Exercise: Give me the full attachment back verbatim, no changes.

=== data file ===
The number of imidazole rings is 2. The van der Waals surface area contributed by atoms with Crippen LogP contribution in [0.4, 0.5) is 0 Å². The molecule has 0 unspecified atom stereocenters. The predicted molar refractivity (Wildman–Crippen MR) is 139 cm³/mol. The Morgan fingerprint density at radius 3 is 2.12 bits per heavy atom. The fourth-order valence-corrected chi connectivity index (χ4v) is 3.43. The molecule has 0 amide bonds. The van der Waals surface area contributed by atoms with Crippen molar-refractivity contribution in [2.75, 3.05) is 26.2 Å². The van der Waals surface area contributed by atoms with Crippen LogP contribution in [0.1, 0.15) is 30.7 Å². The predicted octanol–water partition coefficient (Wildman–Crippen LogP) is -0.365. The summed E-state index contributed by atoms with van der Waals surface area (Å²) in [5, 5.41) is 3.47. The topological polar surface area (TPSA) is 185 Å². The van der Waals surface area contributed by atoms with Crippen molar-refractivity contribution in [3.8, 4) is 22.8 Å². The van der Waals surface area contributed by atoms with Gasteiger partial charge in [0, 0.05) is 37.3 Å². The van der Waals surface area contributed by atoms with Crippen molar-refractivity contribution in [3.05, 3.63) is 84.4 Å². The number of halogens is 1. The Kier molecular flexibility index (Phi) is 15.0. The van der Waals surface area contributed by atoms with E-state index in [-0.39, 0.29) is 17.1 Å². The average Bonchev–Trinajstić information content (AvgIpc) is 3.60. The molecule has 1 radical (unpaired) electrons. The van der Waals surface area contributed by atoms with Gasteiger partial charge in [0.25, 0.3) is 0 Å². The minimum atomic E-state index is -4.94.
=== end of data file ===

The number of imidazole rings is 2. The van der Waals surface area contributed by atoms with Crippen LogP contribution in [0.4, 0.5) is 0 Å². The molecule has 0 unspecified atom stereocenters. The predicted molar refractivity (Wildman–Crippen MR) is 139 cm³/mol. The Morgan fingerprint density at radius 3 is 2.12 bits per heavy atom. The fourth-order valence-corrected chi connectivity index (χ4v) is 3.43. The molecule has 0 amide bonds. The van der Waals surface area contributed by atoms with Crippen molar-refractivity contribution in [2.75, 3.05) is 26.2 Å². The van der Waals surface area contributed by atoms with Crippen LogP contribution in [0.1, 0.15) is 30.7 Å². The predicted octanol–water partition coefficient (Wildman–Crippen LogP) is -0.365. The summed E-state index contributed by atoms with van der Waals surface area (Å²) in [5, 5.41) is 3.47. The topological polar surface area (TPSA) is 185 Å². The van der Waals surface area contributed by atoms with Crippen molar-refractivity contribution in [3.8, 4) is 22.8 Å². The van der Waals surface area contributed by atoms with Gasteiger partial charge in [0, 0.05) is 37.3 Å². The van der Waals surface area contributed by atoms with Crippen molar-refractivity contribution in [3.05, 3.63) is 84.4 Å². The number of halogens is 1. The Kier molecular flexibility index (Phi) is 15.0. The van der Waals surface area contributed by atoms with E-state index in [-0.39, 0.29) is 17.1 Å². The average Bonchev–Trinajstić information content (AvgIpc) is 3.60. The molecule has 1 radical (unpaired) electrons. The van der Waals surface area contributed by atoms with Gasteiger partial charge in [0.25, 0.3) is 0 Å². The minimum atomic E-state index is -4.94.